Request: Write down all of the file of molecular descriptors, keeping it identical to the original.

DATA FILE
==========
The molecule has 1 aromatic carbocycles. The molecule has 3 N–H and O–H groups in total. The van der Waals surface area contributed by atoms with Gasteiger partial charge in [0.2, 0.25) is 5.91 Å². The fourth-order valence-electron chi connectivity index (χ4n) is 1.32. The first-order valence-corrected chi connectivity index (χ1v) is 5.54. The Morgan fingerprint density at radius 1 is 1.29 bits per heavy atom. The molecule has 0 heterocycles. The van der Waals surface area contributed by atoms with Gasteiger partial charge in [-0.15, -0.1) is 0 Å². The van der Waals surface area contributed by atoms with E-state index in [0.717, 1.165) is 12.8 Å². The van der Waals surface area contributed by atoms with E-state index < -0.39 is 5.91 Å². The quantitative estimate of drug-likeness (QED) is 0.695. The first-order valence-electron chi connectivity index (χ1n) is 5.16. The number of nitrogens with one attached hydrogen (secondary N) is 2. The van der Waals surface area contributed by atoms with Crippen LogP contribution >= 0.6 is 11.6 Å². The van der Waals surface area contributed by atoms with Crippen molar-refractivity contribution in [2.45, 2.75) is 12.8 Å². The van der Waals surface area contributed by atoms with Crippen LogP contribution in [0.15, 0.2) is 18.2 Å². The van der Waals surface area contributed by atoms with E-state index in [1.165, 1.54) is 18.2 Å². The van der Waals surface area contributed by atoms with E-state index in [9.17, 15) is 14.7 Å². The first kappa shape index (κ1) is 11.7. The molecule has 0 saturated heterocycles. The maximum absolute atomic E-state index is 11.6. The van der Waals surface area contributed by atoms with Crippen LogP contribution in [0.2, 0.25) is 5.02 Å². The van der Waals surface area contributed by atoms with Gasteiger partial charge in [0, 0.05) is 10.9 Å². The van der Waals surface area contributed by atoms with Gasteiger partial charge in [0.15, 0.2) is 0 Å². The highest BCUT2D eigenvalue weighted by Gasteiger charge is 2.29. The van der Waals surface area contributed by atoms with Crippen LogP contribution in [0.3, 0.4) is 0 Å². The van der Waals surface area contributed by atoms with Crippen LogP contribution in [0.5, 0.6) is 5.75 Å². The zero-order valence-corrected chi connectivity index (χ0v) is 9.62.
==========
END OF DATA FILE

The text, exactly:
The molecule has 1 aromatic carbocycles. The molecule has 3 N–H and O–H groups in total. The van der Waals surface area contributed by atoms with Gasteiger partial charge in [0.2, 0.25) is 5.91 Å². The fourth-order valence-electron chi connectivity index (χ4n) is 1.32. The first-order valence-corrected chi connectivity index (χ1v) is 5.54. The Morgan fingerprint density at radius 1 is 1.29 bits per heavy atom. The molecule has 0 heterocycles. The van der Waals surface area contributed by atoms with Gasteiger partial charge in [-0.15, -0.1) is 0 Å². The van der Waals surface area contributed by atoms with E-state index in [0.717, 1.165) is 12.8 Å². The van der Waals surface area contributed by atoms with E-state index < -0.39 is 5.91 Å². The quantitative estimate of drug-likeness (QED) is 0.695. The first-order valence-electron chi connectivity index (χ1n) is 5.16. The number of nitrogens with one attached hydrogen (secondary N) is 2. The van der Waals surface area contributed by atoms with Crippen LogP contribution >= 0.6 is 11.6 Å². The van der Waals surface area contributed by atoms with Crippen molar-refractivity contribution in [2.45, 2.75) is 12.8 Å². The van der Waals surface area contributed by atoms with Crippen LogP contribution in [0.15, 0.2) is 18.2 Å². The van der Waals surface area contributed by atoms with E-state index in [1.165, 1.54) is 18.2 Å². The van der Waals surface area contributed by atoms with E-state index in [9.17, 15) is 14.7 Å². The first kappa shape index (κ1) is 11.7. The molecule has 0 saturated heterocycles. The maximum absolute atomic E-state index is 11.6. The van der Waals surface area contributed by atoms with Crippen LogP contribution in [0.2, 0.25) is 5.02 Å². The van der Waals surface area contributed by atoms with Gasteiger partial charge in [0, 0.05) is 10.9 Å². The van der Waals surface area contributed by atoms with Gasteiger partial charge in [0.15, 0.2) is 0 Å². The highest BCUT2D eigenvalue weighted by Gasteiger charge is 2.29. The van der Waals surface area contributed by atoms with Crippen LogP contribution in [0.3, 0.4) is 0 Å². The van der Waals surface area contributed by atoms with Crippen LogP contribution in [0.5, 0.6) is 5.75 Å². The zero-order valence-corrected chi connectivity index (χ0v) is 9.62.